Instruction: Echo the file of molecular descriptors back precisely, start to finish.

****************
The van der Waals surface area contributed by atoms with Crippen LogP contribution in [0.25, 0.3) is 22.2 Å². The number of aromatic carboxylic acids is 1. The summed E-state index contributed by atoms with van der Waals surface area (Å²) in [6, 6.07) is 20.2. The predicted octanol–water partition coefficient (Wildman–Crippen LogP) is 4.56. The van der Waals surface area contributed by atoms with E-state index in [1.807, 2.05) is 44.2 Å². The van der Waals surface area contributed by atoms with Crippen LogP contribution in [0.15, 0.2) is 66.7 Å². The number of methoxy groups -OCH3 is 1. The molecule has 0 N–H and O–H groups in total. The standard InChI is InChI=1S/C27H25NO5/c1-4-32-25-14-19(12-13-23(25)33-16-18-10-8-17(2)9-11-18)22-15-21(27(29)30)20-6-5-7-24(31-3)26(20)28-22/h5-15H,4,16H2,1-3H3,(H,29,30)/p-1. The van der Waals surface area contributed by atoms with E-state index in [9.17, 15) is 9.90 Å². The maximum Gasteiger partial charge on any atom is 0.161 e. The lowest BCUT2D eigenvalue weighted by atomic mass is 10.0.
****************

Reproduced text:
The van der Waals surface area contributed by atoms with Crippen LogP contribution in [0.25, 0.3) is 22.2 Å². The number of aromatic carboxylic acids is 1. The summed E-state index contributed by atoms with van der Waals surface area (Å²) in [6, 6.07) is 20.2. The predicted octanol–water partition coefficient (Wildman–Crippen LogP) is 4.56. The van der Waals surface area contributed by atoms with E-state index in [1.807, 2.05) is 44.2 Å². The van der Waals surface area contributed by atoms with Crippen LogP contribution in [0.15, 0.2) is 66.7 Å². The number of methoxy groups -OCH3 is 1. The molecule has 0 N–H and O–H groups in total. The standard InChI is InChI=1S/C27H25NO5/c1-4-32-25-14-19(12-13-23(25)33-16-18-10-8-17(2)9-11-18)22-15-21(27(29)30)20-6-5-7-24(31-3)26(20)28-22/h5-15H,4,16H2,1-3H3,(H,29,30)/p-1. The van der Waals surface area contributed by atoms with E-state index in [9.17, 15) is 9.90 Å². The maximum Gasteiger partial charge on any atom is 0.161 e. The lowest BCUT2D eigenvalue weighted by atomic mass is 10.0.